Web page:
Katherine Cross wrote a really nuanced, challenging text for Feministing about the recent discussions around public shaming, online toxicity, and how call out culture is used and (mis)represented in articles:
The solution is not, I realized, to remain silent and wait for the storm of controversy to pass. There will always be another one. Those of us who have written, thought, or spoken about this — even in shadowed whispers — need to keep speaking out about call-out culture and toxic activism, both against the ideological purists who tell us we’re providing ammunition to the “enemy” and the professional scapegoaters who seek to farm clicks and book advances off of this issue.
I recommend reading the entire piece.
I am torn. I do think so-called “call out culture” is important in that it raises awareness on rights and wrongs that otherwise (and pre-social media) might go largely unnoticed. Often, the call outs are angry – and for good reason. I do think there are specific posts and examples where angrily “calling out” goes to far and moves into toxic territory (for me, that border is mostly crossed not so much by tone or insults, but in doxxing ordinary people, especially when they are high schoolers and younger.)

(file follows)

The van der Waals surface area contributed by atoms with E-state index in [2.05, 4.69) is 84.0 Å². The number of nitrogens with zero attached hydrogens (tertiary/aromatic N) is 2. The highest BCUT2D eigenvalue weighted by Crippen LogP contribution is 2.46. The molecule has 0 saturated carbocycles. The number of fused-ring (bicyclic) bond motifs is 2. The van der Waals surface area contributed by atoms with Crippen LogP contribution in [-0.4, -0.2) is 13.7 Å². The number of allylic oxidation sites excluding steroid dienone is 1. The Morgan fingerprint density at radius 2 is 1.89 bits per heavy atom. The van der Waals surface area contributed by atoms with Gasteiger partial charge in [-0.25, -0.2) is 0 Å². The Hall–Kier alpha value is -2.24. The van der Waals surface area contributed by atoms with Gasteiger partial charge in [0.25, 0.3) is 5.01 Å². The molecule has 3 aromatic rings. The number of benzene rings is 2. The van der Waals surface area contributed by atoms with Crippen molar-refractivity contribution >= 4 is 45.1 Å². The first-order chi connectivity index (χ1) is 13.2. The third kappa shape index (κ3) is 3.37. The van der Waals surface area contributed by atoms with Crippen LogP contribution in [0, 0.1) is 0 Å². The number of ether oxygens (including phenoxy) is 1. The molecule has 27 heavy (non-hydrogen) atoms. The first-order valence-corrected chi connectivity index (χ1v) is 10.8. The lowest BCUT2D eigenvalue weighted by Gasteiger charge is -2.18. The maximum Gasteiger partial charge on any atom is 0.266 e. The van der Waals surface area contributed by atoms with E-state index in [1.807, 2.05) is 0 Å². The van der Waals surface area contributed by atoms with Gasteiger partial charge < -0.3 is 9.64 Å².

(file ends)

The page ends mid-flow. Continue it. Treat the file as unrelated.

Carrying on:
When it comes to judging very insulting, violent language, however, I also think that there are often a form of false equivalency. It’s not the same when I angrily tell someone to “fuck off and die” because the core of their identity bothers me (e.g. TERFS attacking trans women, or a white heterosexual male to a queer kid of color) or if you angrily tell someone to “fuck off and die” because I attacked your identity, your self at its core. (e.g. trans people ranting about cis scum.) Yes, often the discussion would probably be more efficient and civil if no one told any side to eff off and die. But I get that when your very self is under constant attack, you can’t always care about efficiency and civility.